Nebulizers versus inhalers with spacers for acute asthma in pediatrics

Nebulizers versus inhalers with spacers for acute asthma in pediatrics

EVIDENCE-BASED EMERGENCY MEDICINE/SYSTEMATIC REVIEW ABSTRACT Nebulizers Versus Inhalers With Spacers for Acute Asthma in Pediatrics EBEM Commentators...

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EVIDENCE-BASED EMERGENCY MEDICINE/SYSTEMATIC REVIEW ABSTRACT

Nebulizers Versus Inhalers With Spacers for Acute Asthma in Pediatrics EBEM Commentators Martin Osmond, MD,CM, FRCPC Barry Diner, MD, MSc (Candidate) From the Division of Emergency Medicine, Children’s Hospital of Eastern Ontario, Ottawa, Ontario, Canada (Osmond); and the Department of Emergency Medicine, Emory University, Atlanta, GA (Diner). [Ann Emerg Med. 2004;43:413-415.]

S Y S T E M AT I C R E V I E W S O U R C E

This is a systematic review abstract, a regular feature of the Annals’ Evidence-Based Emergency Medicine (EBEM) series. Each features an abstract of a systematic review from the Cochrane Database of Systematic Reviews and a commentary by an emergency physician knowledgeable in the subject area. The source for this systematic review abstract is: Cates CJ, Bara A, Crilly JA, Rowe BH. Holding chambers versus nebulisers for beta-agonist treatment of acute asthma (Cochrane Review). In: The Cochrane Library. Issue 4. Oxford, United Kingdom: Update Software; 2003. The Annals’ EBEM editors helped prepare the abstract of this Cochrane systematic review as well as the Evidence-Based Medicine Teaching Points. OBJECTIVE

To assess the effects of holding chambers compared with nebulizers for the delivery of `2-agonists for acute asthma in children.

0196-0644/$30.00 Copyright © 2004 by the American College of Emergency Physicians. doi:10.1016/j.annemergmed.2003.12.023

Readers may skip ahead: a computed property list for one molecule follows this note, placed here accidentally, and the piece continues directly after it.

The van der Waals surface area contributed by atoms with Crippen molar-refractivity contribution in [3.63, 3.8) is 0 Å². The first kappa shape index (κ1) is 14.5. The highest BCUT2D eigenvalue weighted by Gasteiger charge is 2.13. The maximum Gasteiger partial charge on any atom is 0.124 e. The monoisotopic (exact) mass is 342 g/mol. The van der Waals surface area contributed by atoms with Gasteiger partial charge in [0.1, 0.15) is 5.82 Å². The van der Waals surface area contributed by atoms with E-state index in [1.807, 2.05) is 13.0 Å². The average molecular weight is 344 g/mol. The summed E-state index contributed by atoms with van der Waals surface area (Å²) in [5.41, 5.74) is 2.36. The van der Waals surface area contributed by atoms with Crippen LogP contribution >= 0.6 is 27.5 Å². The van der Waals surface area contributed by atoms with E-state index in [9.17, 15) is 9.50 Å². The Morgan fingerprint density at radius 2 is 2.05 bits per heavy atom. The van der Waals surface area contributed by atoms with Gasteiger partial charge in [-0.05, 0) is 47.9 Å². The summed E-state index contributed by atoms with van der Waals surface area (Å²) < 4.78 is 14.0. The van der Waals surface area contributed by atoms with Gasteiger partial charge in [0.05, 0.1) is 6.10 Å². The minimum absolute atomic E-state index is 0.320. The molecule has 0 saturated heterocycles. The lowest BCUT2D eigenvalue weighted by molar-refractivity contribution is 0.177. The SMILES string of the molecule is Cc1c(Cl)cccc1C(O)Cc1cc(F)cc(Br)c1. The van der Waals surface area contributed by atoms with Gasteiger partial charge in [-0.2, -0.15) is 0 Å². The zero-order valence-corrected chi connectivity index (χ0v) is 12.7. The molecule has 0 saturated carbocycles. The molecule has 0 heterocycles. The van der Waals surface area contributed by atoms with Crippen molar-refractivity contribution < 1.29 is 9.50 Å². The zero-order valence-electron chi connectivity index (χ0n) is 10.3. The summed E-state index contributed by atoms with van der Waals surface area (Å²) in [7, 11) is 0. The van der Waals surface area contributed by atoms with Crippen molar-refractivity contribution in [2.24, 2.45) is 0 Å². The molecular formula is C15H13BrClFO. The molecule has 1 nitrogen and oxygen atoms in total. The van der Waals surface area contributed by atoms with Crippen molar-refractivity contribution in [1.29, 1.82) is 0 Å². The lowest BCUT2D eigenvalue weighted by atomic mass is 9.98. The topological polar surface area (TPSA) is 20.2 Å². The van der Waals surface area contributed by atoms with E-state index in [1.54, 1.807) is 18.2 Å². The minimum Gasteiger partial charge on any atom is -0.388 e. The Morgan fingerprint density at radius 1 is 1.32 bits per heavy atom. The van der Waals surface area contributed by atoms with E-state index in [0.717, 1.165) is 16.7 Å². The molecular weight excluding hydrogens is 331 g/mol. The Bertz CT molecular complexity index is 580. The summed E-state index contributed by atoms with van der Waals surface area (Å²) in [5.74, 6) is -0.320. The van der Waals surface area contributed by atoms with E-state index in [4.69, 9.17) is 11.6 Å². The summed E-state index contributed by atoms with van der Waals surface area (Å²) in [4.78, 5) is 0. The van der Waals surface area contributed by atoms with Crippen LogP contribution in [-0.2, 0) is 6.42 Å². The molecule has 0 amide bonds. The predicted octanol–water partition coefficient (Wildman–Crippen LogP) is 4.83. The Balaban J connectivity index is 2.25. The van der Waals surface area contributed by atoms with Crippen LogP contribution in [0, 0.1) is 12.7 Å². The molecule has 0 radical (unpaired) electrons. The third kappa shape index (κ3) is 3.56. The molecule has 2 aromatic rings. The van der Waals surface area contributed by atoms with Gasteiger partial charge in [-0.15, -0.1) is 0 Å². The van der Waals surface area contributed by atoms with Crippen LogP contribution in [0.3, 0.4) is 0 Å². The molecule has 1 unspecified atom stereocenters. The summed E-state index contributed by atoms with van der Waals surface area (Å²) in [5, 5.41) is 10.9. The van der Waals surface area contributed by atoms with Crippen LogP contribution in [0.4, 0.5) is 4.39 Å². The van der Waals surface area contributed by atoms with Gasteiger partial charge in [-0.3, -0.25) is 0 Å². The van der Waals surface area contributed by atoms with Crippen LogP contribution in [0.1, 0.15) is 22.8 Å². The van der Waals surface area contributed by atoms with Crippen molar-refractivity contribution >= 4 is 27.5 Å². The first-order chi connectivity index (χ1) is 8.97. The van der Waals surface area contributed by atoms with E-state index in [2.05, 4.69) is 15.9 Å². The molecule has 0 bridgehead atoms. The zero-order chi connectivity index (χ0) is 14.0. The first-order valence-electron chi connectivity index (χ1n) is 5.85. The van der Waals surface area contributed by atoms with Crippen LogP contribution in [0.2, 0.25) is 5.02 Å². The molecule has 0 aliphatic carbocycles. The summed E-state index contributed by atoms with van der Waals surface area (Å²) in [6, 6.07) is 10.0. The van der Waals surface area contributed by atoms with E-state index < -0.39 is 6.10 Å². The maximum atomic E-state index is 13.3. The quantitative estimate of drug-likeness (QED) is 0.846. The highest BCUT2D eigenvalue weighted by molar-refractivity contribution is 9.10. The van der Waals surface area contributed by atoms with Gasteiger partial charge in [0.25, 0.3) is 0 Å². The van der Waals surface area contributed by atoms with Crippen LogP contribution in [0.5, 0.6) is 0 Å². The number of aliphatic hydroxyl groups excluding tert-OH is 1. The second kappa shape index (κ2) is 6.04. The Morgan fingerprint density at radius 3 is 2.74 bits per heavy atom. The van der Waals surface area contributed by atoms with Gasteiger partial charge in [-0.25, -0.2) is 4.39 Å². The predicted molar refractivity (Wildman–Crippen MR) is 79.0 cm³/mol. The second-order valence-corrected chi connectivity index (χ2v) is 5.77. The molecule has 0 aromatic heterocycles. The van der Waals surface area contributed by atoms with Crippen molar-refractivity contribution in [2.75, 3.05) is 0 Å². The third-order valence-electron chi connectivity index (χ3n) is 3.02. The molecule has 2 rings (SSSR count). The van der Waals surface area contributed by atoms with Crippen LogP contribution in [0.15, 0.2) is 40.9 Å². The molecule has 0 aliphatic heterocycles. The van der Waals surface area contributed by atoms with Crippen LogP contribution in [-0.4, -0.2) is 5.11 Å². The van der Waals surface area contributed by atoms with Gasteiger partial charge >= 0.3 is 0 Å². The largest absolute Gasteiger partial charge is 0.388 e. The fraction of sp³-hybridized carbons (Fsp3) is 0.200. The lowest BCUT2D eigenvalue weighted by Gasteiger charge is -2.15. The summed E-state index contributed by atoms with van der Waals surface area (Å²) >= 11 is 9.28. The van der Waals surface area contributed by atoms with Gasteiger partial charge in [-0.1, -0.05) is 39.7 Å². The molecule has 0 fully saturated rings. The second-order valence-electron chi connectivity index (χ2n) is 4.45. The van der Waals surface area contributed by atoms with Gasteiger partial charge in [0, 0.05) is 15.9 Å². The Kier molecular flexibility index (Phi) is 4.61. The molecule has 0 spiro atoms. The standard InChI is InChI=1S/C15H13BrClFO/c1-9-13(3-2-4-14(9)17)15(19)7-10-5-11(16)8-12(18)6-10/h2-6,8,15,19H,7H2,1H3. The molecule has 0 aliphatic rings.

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D ATA S O U R C E S

An initial search was performed using the Cochrane Airways Group trials register (composed of MEDLINE, EMBASE, CINAHL, and United Kingdom Research Register standardized searches) and other relevant electronic databases. The reviewers searched the bibliographies, contacted trialists, and searched conference proceedings for additional published and unpublished studies. The review is considered updated to November 2002. STUDY SELECTION

Randomized controlled trials in adults and/or children (*2 years) with acute asthma, where holding chamber `2agonist delivery was compared with wet nebulization. This report will focus on the results from studies of children only. D ATA E X T R A C T I O N A N D A N A LY S E S

Two reviewers independently selected articles for inclusion, evaluated methodological quality of the studies, and abstracted the data. Continuous variables were reported as weighted mean difference, and dichotomous variables were reported as relative risk, both with associated 95% confidence intervals (CIs). M A I N R E S U LT S

This review has been updated in 2003 and has now analyzed 1,076 children and 444 adults included in 22 trials from emergency department (ED) and community settings. In addition, 5 trials on inpatients with acute asthma (184 children and 28 adults) have been added to the review. Method of delivery of `2-agonist did not appear to affect hospital admission rates. In children, the relative risk of admission for holding chamber versus nebulizer was 0.65 (95% CI 0.4 to 1.06). In addition, length of stay in the ED was significantly shorter when the holding chamber was used, with a weighted mean difference of –0.47 hours (95% CI –0.58 to –0.37 hours). Peak flow and forced expiratory volume were similar for the 2 delivery methods. Pulse rate was lower for the holding chamber in children (weighted mean difference –7.6% baseline; 95% CI –9.9 to –5.3% baseline).